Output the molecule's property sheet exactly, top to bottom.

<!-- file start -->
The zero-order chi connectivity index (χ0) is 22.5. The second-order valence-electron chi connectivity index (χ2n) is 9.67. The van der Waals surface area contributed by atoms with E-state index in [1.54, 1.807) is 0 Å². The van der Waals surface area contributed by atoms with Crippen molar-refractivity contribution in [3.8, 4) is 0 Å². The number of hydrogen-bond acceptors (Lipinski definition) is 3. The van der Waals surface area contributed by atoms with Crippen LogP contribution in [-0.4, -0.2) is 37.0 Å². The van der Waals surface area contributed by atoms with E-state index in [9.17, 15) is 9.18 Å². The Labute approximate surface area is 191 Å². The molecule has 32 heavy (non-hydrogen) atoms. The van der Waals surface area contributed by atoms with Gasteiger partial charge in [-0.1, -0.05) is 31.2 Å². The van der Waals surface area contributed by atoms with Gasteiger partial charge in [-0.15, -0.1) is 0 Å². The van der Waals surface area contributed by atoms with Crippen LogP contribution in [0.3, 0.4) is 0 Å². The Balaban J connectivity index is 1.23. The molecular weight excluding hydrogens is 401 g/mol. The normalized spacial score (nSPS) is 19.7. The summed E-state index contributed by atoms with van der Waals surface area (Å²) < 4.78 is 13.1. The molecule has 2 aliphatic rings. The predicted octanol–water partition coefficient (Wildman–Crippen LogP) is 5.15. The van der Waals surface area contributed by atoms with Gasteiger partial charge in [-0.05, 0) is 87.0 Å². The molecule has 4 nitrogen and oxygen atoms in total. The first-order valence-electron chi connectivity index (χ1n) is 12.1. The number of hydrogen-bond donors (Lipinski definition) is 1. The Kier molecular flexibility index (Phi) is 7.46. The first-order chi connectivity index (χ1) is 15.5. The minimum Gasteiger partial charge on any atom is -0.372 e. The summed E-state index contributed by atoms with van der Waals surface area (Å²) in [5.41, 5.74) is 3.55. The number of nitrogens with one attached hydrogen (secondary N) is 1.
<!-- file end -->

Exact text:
The zero-order chi connectivity index (χ0) is 22.5. The second-order valence-electron chi connectivity index (χ2n) is 9.67. The van der Waals surface area contributed by atoms with E-state index in [1.54, 1.807) is 0 Å². The van der Waals surface area contributed by atoms with Crippen molar-refractivity contribution in [3.8, 4) is 0 Å². The number of hydrogen-bond acceptors (Lipinski definition) is 3. The van der Waals surface area contributed by atoms with Crippen LogP contribution in [-0.4, -0.2) is 37.0 Å². The van der Waals surface area contributed by atoms with E-state index in [9.17, 15) is 9.18 Å². The Labute approximate surface area is 191 Å². The molecule has 32 heavy (non-hydrogen) atoms. The van der Waals surface area contributed by atoms with Gasteiger partial charge in [-0.1, -0.05) is 31.2 Å². The van der Waals surface area contributed by atoms with Gasteiger partial charge in [-0.15, -0.1) is 0 Å². The van der Waals surface area contributed by atoms with Crippen LogP contribution in [0.3, 0.4) is 0 Å². The Balaban J connectivity index is 1.23. The molecular weight excluding hydrogens is 401 g/mol. The normalized spacial score (nSPS) is 19.7. The summed E-state index contributed by atoms with van der Waals surface area (Å²) < 4.78 is 13.1. The molecule has 2 aliphatic rings. The predicted octanol–water partition coefficient (Wildman–Crippen LogP) is 5.15. The van der Waals surface area contributed by atoms with Gasteiger partial charge in [-0.05, 0) is 87.0 Å². The molecule has 4 nitrogen and oxygen atoms in total. The first-order valence-electron chi connectivity index (χ1n) is 12.1. The number of hydrogen-bond donors (Lipinski definition) is 1. The Kier molecular flexibility index (Phi) is 7.46. The first-order chi connectivity index (χ1) is 15.5. The minimum Gasteiger partial charge on any atom is -0.372 e. The summed E-state index contributed by atoms with van der Waals surface area (Å²) in [5.41, 5.74) is 3.55. The number of nitrogens with one attached hydrogen (secondary N) is 1.